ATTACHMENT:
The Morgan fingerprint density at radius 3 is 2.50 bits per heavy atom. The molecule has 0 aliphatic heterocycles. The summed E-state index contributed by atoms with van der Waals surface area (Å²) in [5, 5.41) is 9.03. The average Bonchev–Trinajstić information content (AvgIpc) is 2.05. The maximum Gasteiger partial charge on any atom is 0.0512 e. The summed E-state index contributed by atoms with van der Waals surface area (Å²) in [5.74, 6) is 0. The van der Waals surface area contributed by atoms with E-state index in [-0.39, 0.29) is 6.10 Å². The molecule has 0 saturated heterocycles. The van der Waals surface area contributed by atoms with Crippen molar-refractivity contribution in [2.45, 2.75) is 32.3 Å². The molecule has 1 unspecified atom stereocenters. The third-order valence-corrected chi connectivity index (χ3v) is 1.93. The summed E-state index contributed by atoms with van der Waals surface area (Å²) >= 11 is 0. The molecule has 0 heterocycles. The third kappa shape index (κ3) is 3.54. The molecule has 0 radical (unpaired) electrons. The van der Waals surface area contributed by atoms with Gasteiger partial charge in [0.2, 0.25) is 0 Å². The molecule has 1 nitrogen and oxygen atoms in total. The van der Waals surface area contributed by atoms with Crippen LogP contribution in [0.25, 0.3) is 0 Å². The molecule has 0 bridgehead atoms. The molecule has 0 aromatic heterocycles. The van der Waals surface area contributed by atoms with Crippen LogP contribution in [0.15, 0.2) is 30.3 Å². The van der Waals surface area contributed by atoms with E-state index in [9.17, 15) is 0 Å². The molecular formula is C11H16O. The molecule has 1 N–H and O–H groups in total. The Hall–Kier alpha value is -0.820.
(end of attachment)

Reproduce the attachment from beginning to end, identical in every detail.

The Morgan fingerprint density at radius 3 is 2.50 bits per heavy atom. The molecule has 0 aliphatic heterocycles. The summed E-state index contributed by atoms with van der Waals surface area (Å²) in [5, 5.41) is 9.03. The average Bonchev–Trinajstić information content (AvgIpc) is 2.05. The maximum Gasteiger partial charge on any atom is 0.0512 e. The summed E-state index contributed by atoms with van der Waals surface area (Å²) in [5.74, 6) is 0. The van der Waals surface area contributed by atoms with E-state index in [-0.39, 0.29) is 6.10 Å². The molecule has 0 saturated heterocycles. The van der Waals surface area contributed by atoms with Crippen molar-refractivity contribution in [2.45, 2.75) is 32.3 Å². The molecule has 1 unspecified atom stereocenters. The third-order valence-corrected chi connectivity index (χ3v) is 1.93. The summed E-state index contributed by atoms with van der Waals surface area (Å²) >= 11 is 0. The molecule has 0 heterocycles. The third kappa shape index (κ3) is 3.54. The molecule has 0 radical (unpaired) electrons. The van der Waals surface area contributed by atoms with Gasteiger partial charge in [0.2, 0.25) is 0 Å². The molecule has 1 nitrogen and oxygen atoms in total. The van der Waals surface area contributed by atoms with Crippen LogP contribution in [0.25, 0.3) is 0 Å². The molecule has 0 bridgehead atoms. The molecule has 0 aromatic heterocycles. The van der Waals surface area contributed by atoms with Crippen LogP contribution in [0.15, 0.2) is 30.3 Å². The van der Waals surface area contributed by atoms with E-state index in [9.17, 15) is 0 Å². The molecular formula is C11H16O. The molecule has 1 N–H and O–H groups in total. The Hall–Kier alpha value is -0.820.